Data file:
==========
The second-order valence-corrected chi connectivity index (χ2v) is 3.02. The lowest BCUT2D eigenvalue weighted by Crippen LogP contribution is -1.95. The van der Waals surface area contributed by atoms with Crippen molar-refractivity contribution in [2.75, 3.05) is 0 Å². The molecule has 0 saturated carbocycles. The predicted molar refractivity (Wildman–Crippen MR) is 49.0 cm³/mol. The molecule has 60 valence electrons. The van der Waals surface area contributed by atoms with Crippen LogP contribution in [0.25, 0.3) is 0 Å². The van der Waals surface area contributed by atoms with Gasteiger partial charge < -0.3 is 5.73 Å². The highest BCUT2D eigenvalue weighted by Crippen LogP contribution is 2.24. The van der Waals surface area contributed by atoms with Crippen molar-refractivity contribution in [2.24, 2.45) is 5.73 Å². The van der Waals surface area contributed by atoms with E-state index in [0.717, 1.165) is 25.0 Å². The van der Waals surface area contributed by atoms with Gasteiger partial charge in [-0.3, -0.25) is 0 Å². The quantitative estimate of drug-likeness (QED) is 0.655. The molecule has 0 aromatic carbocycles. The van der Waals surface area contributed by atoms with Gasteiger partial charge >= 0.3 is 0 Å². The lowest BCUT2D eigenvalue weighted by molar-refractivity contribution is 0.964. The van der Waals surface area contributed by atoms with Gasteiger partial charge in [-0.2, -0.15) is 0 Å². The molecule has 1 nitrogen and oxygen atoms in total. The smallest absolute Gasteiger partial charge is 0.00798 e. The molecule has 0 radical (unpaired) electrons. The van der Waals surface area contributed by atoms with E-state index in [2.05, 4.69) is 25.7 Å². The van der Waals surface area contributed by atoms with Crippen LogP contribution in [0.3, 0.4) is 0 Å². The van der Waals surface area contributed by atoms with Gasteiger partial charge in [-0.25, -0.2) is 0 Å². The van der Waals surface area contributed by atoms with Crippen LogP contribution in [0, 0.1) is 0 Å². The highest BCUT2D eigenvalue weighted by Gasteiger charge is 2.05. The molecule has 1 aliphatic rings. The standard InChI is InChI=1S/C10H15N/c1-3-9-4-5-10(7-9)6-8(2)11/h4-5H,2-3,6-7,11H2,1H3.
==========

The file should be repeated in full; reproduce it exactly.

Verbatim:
The second-order valence-corrected chi connectivity index (χ2v) is 3.02. The lowest BCUT2D eigenvalue weighted by Crippen LogP contribution is -1.95. The van der Waals surface area contributed by atoms with Crippen molar-refractivity contribution in [2.75, 3.05) is 0 Å². The molecule has 0 saturated carbocycles. The predicted molar refractivity (Wildman–Crippen MR) is 49.0 cm³/mol. The molecule has 60 valence electrons. The van der Waals surface area contributed by atoms with Crippen LogP contribution in [0.25, 0.3) is 0 Å². The van der Waals surface area contributed by atoms with Gasteiger partial charge < -0.3 is 5.73 Å². The highest BCUT2D eigenvalue weighted by Crippen LogP contribution is 2.24. The van der Waals surface area contributed by atoms with Crippen molar-refractivity contribution in [2.24, 2.45) is 5.73 Å². The van der Waals surface area contributed by atoms with E-state index in [0.717, 1.165) is 25.0 Å². The van der Waals surface area contributed by atoms with Gasteiger partial charge in [-0.3, -0.25) is 0 Å². The quantitative estimate of drug-likeness (QED) is 0.655. The molecule has 0 aromatic carbocycles. The van der Waals surface area contributed by atoms with Gasteiger partial charge >= 0.3 is 0 Å². The lowest BCUT2D eigenvalue weighted by molar-refractivity contribution is 0.964. The van der Waals surface area contributed by atoms with Gasteiger partial charge in [-0.2, -0.15) is 0 Å². The molecule has 1 nitrogen and oxygen atoms in total. The smallest absolute Gasteiger partial charge is 0.00798 e. The molecule has 0 radical (unpaired) electrons. The van der Waals surface area contributed by atoms with E-state index in [2.05, 4.69) is 25.7 Å². The van der Waals surface area contributed by atoms with Crippen LogP contribution in [0.3, 0.4) is 0 Å². The van der Waals surface area contributed by atoms with Gasteiger partial charge in [-0.25, -0.2) is 0 Å². The van der Waals surface area contributed by atoms with Crippen LogP contribution in [0, 0.1) is 0 Å². The highest BCUT2D eigenvalue weighted by Gasteiger charge is 2.05. The molecule has 1 aliphatic rings. The standard InChI is InChI=1S/C10H15N/c1-3-9-4-5-10(7-9)6-8(2)11/h4-5H,2-3,6-7,11H2,1H3.